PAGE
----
AdvocAid Celebrates Independence and 10 Years of Access to Justice

26 April 2016: AdvocAid is celebrating Sierra Leone’s 55th Independence Day with girls, women and staff in the country’s Correctional Centres and Remand Homes, highlighting the continued need since Independence to improve detention conditions for women and girls. AdvocAid staff, alongside representatives from human rights organisations and government institutions, will be visiting Correctional Centres and Remand Homes in Freetown, Makeni, Kono, Kenema, Bo and Port Loko. AdvocAid provides legal aid, legal rights awareness and welfare support to women and girls in conflict with the law in all six towns. The visits will involve the distribution of Ebola prevention materials, celebratory food and recreational games; additionally, at Bo Correctional Centre, AdvocAid will be supporting the rehabilitation of a water well, due to a critical lack of access to water. Although Sierra Leone received the all clear from Ebola on 17 March, there continue to be cases in neighbouring countries, and the Correctional Service must continue to safeguard its inmates and staff from an outbreak. The Ebola prevention materials have been generously funded by a grant from GlobalGiving. As well as celebrating 55 years of independence, these events will commence AdvocAid’s 10 Year Anniversary celebrations. AdvocAid’s Executive Director, Simitie Lavaly, comments: AdvocAid started working with women in prison 10 years ago, so we see today as a day for joint celebration in Sierra Leone – 55 years of Independence, and a decade of working with the Correctional Service to support women and girls in conflict with the law. We are delighted to be sharing this day with the women and girls that we support, as well as our colleagues across the Correctional...

Patrick’s proudest moment with AdvocAid

  Patrick Steven is our Freetown Office Assistant, and he’s our second staff member to write a blog as part of our 10-year anniversary celebrations. He has been part of the AdvocAid fambul (family) since 2010, and is one of our longest serving members of the team. We asked him to tell us his proudest moment working with AdvocAid, and what it’s like to be surrounded by so many women in the office!     My years of working with AdvocAid have greatly inspired me to be of assistance to people in my community. Even though I am not a paralegal, and have never undergone paralegal training, I have attended numerous staff workshops, trainings and our weekly team meetings. Through these, I have been able to pick up a lot of basic skills and knowledge in ensuring people in conflict with the law have access to justice through legal assistance and education.   One example is that of a gentleman in my congregation at church – Michael (name changed to protect his identity). Michael was arrested a few months ago for the alleged offence of wounding with intent. He was detained at a Police Post in Freetown. Some members of the congregation asked for my support. I visited the Police Post, navigated the authorities, and learnt that Michael had been asked to pay 300,000 Leones (c.$75) to secure bail.   AdvocAid has done a lot of work to educate people that they shouldn’t pay a bribe for bail, and that bail is free. I knew this to be the case, so put on my ‘Pay No Bribe for Bail’...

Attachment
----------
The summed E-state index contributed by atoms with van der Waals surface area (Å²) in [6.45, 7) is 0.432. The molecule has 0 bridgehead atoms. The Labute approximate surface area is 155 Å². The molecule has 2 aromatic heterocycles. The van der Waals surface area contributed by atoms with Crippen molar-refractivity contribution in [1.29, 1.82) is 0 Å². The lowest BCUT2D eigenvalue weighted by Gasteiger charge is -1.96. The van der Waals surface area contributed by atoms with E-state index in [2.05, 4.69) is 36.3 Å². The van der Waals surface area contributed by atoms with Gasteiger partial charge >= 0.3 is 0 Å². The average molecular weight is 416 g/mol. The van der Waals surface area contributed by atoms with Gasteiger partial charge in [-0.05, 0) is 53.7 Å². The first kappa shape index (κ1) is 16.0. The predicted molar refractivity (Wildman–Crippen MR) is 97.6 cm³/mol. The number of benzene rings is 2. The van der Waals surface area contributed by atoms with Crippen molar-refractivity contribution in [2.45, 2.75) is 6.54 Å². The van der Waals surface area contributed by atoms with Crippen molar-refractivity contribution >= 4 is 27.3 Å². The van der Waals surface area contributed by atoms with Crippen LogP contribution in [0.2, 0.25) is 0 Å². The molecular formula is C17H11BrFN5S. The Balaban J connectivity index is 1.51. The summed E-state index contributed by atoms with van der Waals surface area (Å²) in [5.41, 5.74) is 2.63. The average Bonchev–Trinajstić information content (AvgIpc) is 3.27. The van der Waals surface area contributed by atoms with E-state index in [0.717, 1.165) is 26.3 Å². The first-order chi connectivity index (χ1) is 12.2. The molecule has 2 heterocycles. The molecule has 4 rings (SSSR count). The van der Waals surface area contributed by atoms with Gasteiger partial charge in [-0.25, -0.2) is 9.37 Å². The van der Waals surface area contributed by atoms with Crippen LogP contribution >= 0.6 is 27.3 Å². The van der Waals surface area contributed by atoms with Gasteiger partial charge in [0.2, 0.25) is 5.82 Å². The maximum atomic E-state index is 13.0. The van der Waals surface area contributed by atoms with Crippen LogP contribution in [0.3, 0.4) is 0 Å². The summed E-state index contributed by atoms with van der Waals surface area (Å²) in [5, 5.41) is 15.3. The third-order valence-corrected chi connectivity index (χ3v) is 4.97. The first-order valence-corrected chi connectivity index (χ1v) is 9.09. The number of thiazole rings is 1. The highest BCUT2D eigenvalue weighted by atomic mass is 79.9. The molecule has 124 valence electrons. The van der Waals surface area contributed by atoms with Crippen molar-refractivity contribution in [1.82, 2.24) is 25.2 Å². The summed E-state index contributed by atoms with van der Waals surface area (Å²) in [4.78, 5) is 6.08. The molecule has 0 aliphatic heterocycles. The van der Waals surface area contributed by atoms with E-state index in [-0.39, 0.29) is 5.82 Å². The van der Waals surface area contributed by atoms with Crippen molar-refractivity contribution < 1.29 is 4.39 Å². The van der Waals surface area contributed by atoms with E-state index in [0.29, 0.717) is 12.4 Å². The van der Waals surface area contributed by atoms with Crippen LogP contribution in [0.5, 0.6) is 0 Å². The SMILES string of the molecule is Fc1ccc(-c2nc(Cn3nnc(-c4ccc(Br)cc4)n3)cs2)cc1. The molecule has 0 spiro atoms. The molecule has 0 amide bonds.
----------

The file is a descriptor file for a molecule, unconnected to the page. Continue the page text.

Imprisoned for Debt? AdvocAid Says it is Time to Reform the Larceny Act 1916